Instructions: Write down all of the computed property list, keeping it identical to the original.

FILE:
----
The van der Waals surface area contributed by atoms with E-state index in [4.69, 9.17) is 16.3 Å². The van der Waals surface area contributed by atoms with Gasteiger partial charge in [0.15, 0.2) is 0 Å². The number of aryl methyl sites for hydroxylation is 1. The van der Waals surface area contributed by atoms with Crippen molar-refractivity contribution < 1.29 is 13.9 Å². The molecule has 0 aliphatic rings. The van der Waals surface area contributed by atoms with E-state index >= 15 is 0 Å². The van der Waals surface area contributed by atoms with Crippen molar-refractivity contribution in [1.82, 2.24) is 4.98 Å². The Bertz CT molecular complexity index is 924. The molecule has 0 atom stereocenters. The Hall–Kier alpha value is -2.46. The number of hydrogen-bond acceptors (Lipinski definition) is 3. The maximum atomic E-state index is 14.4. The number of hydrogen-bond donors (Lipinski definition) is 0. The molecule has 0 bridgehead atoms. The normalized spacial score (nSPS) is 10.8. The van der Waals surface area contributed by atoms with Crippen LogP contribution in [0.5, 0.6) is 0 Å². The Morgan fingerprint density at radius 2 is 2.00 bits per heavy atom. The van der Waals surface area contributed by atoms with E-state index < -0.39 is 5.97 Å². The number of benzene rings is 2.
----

The van der Waals surface area contributed by atoms with E-state index in [4.69, 9.17) is 16.3 Å². The van der Waals surface area contributed by atoms with Gasteiger partial charge in [0.15, 0.2) is 0 Å². The number of aryl methyl sites for hydroxylation is 1. The van der Waals surface area contributed by atoms with Crippen molar-refractivity contribution < 1.29 is 13.9 Å². The molecule has 0 aliphatic rings. The van der Waals surface area contributed by atoms with E-state index >= 15 is 0 Å². The van der Waals surface area contributed by atoms with Crippen molar-refractivity contribution in [1.82, 2.24) is 4.98 Å². The Bertz CT molecular complexity index is 924. The molecule has 0 atom stereocenters. The Hall–Kier alpha value is -2.46. The number of hydrogen-bond acceptors (Lipinski definition) is 3. The maximum atomic E-state index is 14.4. The number of hydrogen-bond donors (Lipinski definition) is 0. The molecule has 0 bridgehead atoms. The normalized spacial score (nSPS) is 10.8. The van der Waals surface area contributed by atoms with Crippen LogP contribution in [0.5, 0.6) is 0 Å². The Morgan fingerprint density at radius 2 is 2.00 bits per heavy atom. The van der Waals surface area contributed by atoms with E-state index < -0.39 is 5.97 Å². The number of benzene rings is 2.